25 october 2022
How to Make the Earth Your Only Shareholder
3 min read
3 min read
In 2017, Forbes magazine declared Patagonia’s founder a billionaire and it really, really pissed him off.
Sphere is a cultural research tool that studies online data and applies machine learning models for deeper, more empathetic insights.

In 2017, Forbes magazine declared Patagonia’s founder a billionaire and it really, really pissed him off.

In a no holds barred New York Times interview, Yvon Chouinard explained why the article felt like a failure in his personal mission of making the world a better and fairer place. It set him off on a quest to seek out a “new form of capitalism that doesn’t end up with a few rich people and a bunch of poor people”.

Six years later, he finally found the solution.

The outdoor clothing company made headlines earlier this month when Chouinard announced his radical decision to give Patagonia away to fight the climate crisis. All ownership held by Chouinard and his family would be transferred to entities committed to driving environmental and social impact, with a priority on biodiversity protection and restoration.

To quote the reluctant businessman: Instead of ‘going public,’ you could say we’re ‘going purpose.’

An avid rock climber since childhood, it’s no surprise that this self-professed existential dirtbag would commit his billion dollar enterprise to fighting ecological destruction.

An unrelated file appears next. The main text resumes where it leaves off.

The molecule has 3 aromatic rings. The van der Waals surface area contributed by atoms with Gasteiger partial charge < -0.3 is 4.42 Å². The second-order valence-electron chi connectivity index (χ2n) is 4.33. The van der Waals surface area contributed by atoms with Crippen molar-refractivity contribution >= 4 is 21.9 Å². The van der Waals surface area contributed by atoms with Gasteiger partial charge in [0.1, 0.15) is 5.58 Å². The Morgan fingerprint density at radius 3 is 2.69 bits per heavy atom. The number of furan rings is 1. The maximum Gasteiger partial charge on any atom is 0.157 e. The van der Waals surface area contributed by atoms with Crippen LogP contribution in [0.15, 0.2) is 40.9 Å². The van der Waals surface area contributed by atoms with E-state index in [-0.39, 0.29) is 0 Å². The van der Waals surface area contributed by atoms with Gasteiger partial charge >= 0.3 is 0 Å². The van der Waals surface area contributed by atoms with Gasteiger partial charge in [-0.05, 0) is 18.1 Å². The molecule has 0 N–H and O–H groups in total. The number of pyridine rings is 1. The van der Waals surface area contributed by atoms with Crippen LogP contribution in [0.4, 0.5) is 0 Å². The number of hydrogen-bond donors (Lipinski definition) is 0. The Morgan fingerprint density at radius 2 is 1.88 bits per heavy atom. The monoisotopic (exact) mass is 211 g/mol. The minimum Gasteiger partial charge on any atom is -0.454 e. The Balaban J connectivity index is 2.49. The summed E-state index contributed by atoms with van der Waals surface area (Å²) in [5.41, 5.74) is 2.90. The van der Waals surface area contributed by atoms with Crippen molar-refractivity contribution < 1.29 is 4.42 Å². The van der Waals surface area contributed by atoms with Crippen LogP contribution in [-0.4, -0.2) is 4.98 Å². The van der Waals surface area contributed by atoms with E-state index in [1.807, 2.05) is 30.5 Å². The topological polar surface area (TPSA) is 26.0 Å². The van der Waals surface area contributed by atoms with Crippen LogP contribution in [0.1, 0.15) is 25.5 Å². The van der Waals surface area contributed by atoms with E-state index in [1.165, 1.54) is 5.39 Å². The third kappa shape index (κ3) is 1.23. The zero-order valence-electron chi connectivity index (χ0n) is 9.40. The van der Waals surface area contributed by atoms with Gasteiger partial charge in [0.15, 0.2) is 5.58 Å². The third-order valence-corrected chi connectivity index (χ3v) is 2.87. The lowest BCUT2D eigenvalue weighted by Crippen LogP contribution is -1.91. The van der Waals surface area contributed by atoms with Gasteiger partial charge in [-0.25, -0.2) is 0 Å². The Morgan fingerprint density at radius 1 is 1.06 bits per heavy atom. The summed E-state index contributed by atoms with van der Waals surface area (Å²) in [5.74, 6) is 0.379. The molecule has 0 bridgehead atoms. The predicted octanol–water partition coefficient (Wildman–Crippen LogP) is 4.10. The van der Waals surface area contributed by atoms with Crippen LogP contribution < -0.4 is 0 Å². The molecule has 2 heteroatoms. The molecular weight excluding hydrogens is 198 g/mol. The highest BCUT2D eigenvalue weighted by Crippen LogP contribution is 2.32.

The brand itself is no stranger to ethical production, having gained repute for slow fashion practices like making durable high-quality products from recycled materials and offering a repair and reuse program.

The brand’s online presence also embodies this ethos across platforms curated with stunning pictures of forests, mountains, and sea, coupled with rugged adventurers biking, hiking and living their best lives.

Using Sphere’s Ad Evaluation app, we analyzed Patagonia’s top YouTube ads to find out how the brand crafted their communications portray their values:

Build the best product

Our criteria for the best product rests on function, repairability, and, foremost, durability. Among the most direct ways we can limit ecological impacts is with goods that last for generations or can be recycled so the materials in them remain in use. Making the best product matters for saving the planet.

Cause no unnecessary harm

We know that our business activity — from lighting stores to dyeing shirts — is part of the problem. We work steadily to change our business practices and share what we've learned. But we recognize that this is not enough. We seek not only to do less harm, but more good.

Use business to protect nature

The challenges that we face as a society require leadership. Once we identify a problem, we act. We embrace risk and act to protect and restore the stability, integrity and beauty of the web of life.

Sphere research app in action: Ad Evaluation

Sphere’s AI model found that the brand’s quality products and sustainable business model resonated the most in their ads. Less so their value of causing less harm.

Here’s what their creative team did:

Build the best product

Brand Value 1

Their assurance of quality is communicated by blue prints of long-lasting designs, and, scenes of products being put to rough use.

Cause no unnecessary harm

Brand Value 2

This value came across the most in one ad. Children are shown enjoying conventionally risky situations, suggesting that doing things differently can result in happier, more fulfilling experiences.

Use business to protect nature

Brand Value 3

This all-encompassing value is communicated with scenes of families living simply and enjoying the outdoors, as well as a heavy focus on the sustainable methods and materials used in Patagonia’s production.

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